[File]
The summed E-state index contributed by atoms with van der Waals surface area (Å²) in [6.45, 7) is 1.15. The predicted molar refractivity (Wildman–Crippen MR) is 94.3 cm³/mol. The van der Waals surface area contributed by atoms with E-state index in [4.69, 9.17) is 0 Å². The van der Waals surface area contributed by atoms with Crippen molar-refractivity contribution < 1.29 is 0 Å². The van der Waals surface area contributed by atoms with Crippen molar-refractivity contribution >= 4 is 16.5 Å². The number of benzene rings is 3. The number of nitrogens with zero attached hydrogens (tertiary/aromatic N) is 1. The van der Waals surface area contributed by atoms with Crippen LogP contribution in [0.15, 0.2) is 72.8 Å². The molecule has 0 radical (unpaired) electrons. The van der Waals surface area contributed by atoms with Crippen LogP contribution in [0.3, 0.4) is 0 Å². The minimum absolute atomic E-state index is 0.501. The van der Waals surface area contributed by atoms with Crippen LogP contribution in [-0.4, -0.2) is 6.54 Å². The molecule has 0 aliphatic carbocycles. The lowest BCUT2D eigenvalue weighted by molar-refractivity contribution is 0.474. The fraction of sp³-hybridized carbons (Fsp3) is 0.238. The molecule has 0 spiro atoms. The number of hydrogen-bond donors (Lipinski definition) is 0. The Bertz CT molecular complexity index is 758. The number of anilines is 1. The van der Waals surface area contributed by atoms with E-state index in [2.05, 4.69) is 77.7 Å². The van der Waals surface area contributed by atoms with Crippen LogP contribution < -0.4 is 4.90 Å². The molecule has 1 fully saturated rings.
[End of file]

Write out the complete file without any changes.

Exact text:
The summed E-state index contributed by atoms with van der Waals surface area (Å²) in [6.45, 7) is 1.15. The predicted molar refractivity (Wildman–Crippen MR) is 94.3 cm³/mol. The van der Waals surface area contributed by atoms with E-state index in [4.69, 9.17) is 0 Å². The van der Waals surface area contributed by atoms with Crippen molar-refractivity contribution < 1.29 is 0 Å². The van der Waals surface area contributed by atoms with Crippen molar-refractivity contribution >= 4 is 16.5 Å². The number of benzene rings is 3. The number of nitrogens with zero attached hydrogens (tertiary/aromatic N) is 1. The van der Waals surface area contributed by atoms with Crippen LogP contribution in [0.15, 0.2) is 72.8 Å². The molecule has 0 radical (unpaired) electrons. The van der Waals surface area contributed by atoms with Crippen LogP contribution in [0.3, 0.4) is 0 Å². The minimum absolute atomic E-state index is 0.501. The van der Waals surface area contributed by atoms with Crippen LogP contribution in [-0.4, -0.2) is 6.54 Å². The molecule has 0 aliphatic carbocycles. The lowest BCUT2D eigenvalue weighted by molar-refractivity contribution is 0.474. The fraction of sp³-hybridized carbons (Fsp3) is 0.238. The molecule has 0 spiro atoms. The number of hydrogen-bond donors (Lipinski definition) is 0. The Bertz CT molecular complexity index is 758. The number of anilines is 1. The van der Waals surface area contributed by atoms with E-state index in [2.05, 4.69) is 77.7 Å². The van der Waals surface area contributed by atoms with Crippen LogP contribution < -0.4 is 4.90 Å². The molecule has 1 fully saturated rings.